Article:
2011 MINI Cooper Countryman
MINI’s parent company BMW is working on diesel-electric hybrid vehicles, as is its engine partner PSA Peugeot Citroen, but don’t hold your breath for such a model from the iconic British brand. That’s the word from MINI’s engine chief, Wolfgang Kuttler, who said the technology is just too expensive and heavy to be applied to MINI’s lineup of vehicles.
Speaking with Autocar, Kuttler explained that diesel-electric hybrid technology is only beneficial in urban environments but on the highway, common to many drivers both in Europe and the U.S., the fuel savings aren’t substantial enough to justify the expense of the system.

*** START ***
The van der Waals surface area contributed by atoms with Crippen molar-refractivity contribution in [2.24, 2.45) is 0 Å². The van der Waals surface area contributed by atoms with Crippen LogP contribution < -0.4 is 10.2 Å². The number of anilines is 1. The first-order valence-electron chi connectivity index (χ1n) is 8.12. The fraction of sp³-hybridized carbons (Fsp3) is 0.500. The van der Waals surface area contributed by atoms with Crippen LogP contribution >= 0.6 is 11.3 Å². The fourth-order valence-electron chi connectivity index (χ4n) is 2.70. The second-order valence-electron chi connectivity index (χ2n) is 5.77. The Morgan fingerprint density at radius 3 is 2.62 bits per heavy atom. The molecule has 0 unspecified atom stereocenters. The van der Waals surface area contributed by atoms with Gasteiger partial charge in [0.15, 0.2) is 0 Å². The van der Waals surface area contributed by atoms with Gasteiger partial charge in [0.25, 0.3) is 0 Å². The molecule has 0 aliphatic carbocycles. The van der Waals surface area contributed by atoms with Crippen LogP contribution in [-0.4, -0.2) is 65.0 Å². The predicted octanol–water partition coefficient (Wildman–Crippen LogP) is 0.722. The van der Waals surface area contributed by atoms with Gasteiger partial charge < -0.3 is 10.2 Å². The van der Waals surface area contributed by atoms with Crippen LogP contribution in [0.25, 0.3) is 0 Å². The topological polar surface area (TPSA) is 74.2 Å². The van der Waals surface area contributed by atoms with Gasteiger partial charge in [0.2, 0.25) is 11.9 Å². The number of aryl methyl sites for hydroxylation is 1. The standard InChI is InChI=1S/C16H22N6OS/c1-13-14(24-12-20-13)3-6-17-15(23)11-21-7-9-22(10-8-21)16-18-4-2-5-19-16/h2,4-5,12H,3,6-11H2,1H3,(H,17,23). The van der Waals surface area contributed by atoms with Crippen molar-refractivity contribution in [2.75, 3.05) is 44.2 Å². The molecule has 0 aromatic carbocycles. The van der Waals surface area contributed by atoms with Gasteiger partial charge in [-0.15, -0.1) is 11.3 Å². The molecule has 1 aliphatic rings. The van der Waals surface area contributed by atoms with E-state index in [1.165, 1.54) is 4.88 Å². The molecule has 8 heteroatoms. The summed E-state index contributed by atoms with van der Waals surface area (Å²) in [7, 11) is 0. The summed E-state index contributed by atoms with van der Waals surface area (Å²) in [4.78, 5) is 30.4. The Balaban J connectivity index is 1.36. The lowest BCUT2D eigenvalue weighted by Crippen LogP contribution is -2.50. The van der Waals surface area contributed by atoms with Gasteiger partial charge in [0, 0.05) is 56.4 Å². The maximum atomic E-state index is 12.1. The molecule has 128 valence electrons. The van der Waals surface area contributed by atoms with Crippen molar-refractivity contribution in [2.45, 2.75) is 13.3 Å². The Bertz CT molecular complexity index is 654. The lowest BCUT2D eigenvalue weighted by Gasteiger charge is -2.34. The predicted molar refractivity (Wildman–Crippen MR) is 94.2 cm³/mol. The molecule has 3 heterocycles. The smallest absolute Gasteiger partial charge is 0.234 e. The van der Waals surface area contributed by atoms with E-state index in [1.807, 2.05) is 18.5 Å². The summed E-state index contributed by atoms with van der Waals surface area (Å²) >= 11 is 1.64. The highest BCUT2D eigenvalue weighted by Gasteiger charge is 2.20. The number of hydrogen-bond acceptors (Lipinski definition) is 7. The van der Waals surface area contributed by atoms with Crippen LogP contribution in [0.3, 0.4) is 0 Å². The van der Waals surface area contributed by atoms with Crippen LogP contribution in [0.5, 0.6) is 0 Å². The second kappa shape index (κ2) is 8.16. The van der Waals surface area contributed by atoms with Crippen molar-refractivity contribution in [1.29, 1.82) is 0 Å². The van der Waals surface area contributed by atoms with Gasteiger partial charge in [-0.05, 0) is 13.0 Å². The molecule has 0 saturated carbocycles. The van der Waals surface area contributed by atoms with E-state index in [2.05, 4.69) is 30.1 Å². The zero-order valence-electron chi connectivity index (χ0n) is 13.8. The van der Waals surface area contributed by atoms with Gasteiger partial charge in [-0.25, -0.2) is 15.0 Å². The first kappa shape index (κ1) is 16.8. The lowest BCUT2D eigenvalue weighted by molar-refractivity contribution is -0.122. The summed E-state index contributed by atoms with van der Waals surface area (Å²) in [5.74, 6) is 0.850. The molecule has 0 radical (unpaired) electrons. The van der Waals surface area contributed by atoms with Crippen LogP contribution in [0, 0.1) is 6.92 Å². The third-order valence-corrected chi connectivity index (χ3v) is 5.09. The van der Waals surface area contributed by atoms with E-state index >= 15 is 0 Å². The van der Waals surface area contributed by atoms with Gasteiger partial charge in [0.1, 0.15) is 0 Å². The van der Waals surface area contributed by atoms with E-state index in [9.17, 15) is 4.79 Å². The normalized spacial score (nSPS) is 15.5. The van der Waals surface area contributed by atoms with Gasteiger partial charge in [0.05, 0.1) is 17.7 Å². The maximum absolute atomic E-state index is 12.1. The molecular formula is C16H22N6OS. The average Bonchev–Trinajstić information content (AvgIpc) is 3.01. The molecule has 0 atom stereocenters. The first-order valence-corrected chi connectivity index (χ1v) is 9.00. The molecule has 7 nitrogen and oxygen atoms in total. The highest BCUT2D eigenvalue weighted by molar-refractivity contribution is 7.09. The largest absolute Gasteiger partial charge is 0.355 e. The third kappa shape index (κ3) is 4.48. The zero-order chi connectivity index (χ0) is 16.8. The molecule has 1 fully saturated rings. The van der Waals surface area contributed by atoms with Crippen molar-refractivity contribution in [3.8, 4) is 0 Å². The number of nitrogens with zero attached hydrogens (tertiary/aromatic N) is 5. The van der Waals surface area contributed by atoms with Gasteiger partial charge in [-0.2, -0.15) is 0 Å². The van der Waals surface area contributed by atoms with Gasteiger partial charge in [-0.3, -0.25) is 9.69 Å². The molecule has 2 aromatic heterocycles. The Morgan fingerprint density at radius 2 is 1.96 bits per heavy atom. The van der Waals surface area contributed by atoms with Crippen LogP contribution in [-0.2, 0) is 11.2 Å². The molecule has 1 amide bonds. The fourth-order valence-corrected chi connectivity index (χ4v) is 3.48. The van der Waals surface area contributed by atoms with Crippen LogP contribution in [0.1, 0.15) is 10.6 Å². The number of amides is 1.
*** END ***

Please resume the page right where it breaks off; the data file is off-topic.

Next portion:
Instead, MINI will focus on improving the fuel economy of its more conventional turbodiesel engines, which Kuttler believes are currently only about 50 percent as efficient as they could be.
Some of the technologies planned include improving the efficiency of ancillary features, lowering internal friction, increasing injection pressure and optimizing turbo response, among other aspects. Variable valve timing could also achieve fuel economy gains but this too is a relatively expensive addition and is a much lower priority than the other measures.
For more details on diesel-electric hybrid technology and its current shortcomings, check out John Voelcker’s extensive report by clicking here.